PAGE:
Homeland Security reviewing border use-of-force
WASHINGTON (AP) - New Homeland Security Secretary Jeh Johnson is reviewing the department's use-of-force policies, a Homeland Security official said Friday.
The official said Johnson has been reviewing the rules about when border agents can use their guns since he took office in December.
The official was not authorized to publicly discuss internal deliberations and spoke on the condition of anonymity.
Customs and Border Protection, which oversees the Border Patrol, has been criticized by civil rights groups and others for allowing border agents to use deadly force against people blamed for throwing rocks at them.
Border Patrol Chief Michael Fisher said last year that a report by the Police Executive Research Forum, a group that led a government-commissioned review, recommended a ban on deadly force against rock throwers and assailants in vehicles. CBP rejected the recommendations, which Fisher described to The Associated Press as "very restrictive." Now, agents can use deadly force if they have a reasonable belief that their lives or the lives of others are in danger.
The Los Angeles Times reported Thursday that it obtained a copy of the report, which it described as critical of the Border Patrol's "lack of diligence" in investigating agents who fired their guns. The newspaper said the report also concluded that "that some border agents stood in front of moving vehicles as a pretext to open fire and that agents could have moved away from rock throwers instead of shooting at them."
The report found agents sometimes put themselves in harm's way by remaining close to rock throwers when they could have moved away, according to a person who read it and spoke to the AP on condition of anonymity because it has not been publicly released. It said agents may have been partly motivated by frustration in some rock-throwing cases.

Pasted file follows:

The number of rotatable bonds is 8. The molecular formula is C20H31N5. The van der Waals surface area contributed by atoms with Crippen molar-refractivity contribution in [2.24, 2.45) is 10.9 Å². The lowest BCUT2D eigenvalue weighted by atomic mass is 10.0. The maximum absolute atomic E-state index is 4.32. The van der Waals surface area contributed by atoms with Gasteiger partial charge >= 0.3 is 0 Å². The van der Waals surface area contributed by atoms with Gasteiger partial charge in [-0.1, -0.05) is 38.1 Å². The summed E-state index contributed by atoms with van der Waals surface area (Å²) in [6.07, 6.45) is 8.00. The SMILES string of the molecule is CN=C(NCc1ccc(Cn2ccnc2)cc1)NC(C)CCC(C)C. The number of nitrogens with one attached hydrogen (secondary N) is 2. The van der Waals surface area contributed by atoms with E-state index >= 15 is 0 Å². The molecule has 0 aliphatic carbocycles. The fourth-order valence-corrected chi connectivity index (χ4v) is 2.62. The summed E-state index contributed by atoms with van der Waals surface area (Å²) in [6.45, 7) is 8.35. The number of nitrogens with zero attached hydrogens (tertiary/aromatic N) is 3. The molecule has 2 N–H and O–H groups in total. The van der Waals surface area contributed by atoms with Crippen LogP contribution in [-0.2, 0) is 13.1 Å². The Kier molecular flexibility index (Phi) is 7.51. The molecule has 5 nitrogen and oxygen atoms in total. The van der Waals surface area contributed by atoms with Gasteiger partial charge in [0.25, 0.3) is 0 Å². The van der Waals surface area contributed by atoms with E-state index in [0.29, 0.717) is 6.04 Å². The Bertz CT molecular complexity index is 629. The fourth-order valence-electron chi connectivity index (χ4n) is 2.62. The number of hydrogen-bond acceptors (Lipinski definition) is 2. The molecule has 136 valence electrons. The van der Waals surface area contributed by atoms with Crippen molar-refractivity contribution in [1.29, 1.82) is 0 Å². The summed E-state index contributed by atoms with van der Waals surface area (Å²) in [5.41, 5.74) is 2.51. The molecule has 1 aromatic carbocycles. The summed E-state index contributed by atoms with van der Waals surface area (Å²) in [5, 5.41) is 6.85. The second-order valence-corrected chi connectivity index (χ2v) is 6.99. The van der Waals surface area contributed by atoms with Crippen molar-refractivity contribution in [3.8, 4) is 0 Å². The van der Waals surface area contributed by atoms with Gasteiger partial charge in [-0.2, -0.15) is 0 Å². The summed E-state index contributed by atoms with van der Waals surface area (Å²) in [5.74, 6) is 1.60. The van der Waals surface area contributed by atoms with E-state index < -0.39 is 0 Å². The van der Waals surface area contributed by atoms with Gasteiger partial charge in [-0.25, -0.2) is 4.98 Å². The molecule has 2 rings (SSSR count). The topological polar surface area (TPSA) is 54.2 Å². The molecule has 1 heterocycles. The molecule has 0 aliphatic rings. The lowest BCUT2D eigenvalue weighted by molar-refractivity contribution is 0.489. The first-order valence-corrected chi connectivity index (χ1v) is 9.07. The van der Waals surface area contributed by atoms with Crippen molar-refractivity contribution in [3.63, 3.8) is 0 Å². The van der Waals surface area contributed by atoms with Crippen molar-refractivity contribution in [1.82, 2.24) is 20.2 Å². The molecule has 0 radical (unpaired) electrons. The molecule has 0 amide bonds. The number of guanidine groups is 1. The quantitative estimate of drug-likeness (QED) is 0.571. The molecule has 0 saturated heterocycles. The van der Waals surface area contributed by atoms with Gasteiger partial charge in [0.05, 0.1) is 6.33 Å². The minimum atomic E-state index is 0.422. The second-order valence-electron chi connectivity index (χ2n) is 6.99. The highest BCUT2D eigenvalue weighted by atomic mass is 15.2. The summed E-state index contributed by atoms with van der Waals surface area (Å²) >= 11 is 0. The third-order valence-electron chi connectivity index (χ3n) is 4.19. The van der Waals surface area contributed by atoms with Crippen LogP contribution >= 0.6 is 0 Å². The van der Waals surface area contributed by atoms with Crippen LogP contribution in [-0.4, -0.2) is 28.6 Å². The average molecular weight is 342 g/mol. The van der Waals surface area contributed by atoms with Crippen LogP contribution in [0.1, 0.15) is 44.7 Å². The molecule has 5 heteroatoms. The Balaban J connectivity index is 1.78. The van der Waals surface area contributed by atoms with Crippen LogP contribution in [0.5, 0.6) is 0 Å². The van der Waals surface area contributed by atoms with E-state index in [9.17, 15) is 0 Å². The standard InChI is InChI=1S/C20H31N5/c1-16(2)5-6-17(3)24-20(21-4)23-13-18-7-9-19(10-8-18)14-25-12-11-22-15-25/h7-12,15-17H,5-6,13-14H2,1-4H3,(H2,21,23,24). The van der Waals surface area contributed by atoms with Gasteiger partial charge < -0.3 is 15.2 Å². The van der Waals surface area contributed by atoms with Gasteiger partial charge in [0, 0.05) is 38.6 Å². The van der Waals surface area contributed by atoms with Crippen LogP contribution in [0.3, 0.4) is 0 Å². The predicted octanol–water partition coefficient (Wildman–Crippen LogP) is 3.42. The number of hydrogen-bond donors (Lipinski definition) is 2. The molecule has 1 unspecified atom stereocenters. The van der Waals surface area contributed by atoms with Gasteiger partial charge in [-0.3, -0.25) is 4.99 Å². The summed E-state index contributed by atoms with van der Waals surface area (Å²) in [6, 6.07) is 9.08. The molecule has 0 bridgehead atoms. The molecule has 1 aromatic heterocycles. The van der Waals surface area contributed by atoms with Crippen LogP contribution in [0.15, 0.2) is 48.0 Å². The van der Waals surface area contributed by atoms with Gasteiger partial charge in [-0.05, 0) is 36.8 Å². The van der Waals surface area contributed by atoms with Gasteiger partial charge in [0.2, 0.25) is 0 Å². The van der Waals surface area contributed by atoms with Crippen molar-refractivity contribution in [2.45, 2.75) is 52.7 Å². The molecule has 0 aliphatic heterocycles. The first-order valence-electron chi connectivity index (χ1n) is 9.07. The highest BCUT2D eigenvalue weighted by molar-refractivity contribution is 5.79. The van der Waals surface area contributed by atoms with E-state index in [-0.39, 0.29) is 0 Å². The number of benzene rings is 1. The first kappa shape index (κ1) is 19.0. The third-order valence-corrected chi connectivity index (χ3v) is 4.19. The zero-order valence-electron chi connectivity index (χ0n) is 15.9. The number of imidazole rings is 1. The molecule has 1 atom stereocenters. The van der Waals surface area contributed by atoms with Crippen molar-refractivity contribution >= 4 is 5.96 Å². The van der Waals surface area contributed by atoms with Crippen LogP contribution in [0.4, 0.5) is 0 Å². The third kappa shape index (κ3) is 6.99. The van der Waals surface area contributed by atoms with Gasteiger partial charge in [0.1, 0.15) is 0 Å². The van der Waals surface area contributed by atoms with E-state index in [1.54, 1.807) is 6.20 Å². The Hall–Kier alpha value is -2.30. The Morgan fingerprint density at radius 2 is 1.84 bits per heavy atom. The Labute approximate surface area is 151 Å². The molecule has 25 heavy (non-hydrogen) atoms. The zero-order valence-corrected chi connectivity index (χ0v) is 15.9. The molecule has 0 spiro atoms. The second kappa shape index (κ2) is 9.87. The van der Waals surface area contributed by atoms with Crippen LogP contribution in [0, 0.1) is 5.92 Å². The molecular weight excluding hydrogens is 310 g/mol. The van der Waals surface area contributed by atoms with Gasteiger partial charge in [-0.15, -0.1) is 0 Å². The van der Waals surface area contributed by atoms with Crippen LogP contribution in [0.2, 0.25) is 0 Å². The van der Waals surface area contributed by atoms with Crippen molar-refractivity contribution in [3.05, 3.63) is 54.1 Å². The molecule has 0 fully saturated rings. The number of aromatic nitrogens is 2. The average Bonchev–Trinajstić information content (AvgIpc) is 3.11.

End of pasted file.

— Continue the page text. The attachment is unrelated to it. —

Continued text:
The 21-page review of incidents from January 2010 to October 2012 raised questions about cases in which agents fired across the border fence into Mexico and said "too many" cases don't meet the threshold for use of deadly force, the person said.
Rep. Zoe Lofgren, a California Democrat, said she read the report and found it "very disturbing."
"It makes clear that there needs to be very serious reform efforts at the agency," she said. "You don't use lethal force against nonlethal force."
The Homeland Security official said Johnson's review was not prompted by any additional incidents or new details.
CBP's policies have been criticized by some civil rights groups and questioned by others.
"When a young person throws a rock across the border ... some agents respond with a gun and others don't seem to respond at all," U.S. Sen. Robert Menendez, a New Jersey Democrat, said at a congressional hearing in January. "There seems to some need for consistency in the response to these incidents."
The Border Patrol has long maintained that rocks are lethal weapons.
According to the Homeland Security inspector general, agents were attacked with rocks 339 times in the 2011 budget year. Rock-throwing incidents were the most common assault reported. Agents responded with gunfire 33 times and with less-than-lethal force 118 times.
The latest incident happened on Feb. 18, when an agent fatally shot Jesus Flores Cruz, 41, who allegedly struck the agent in the head with a rock near San Diego. The Border Patrol said Agent Daniel Basinger feared for his life.
Associated Press reporter Elliot Spagat in San Diego contributed to this report.
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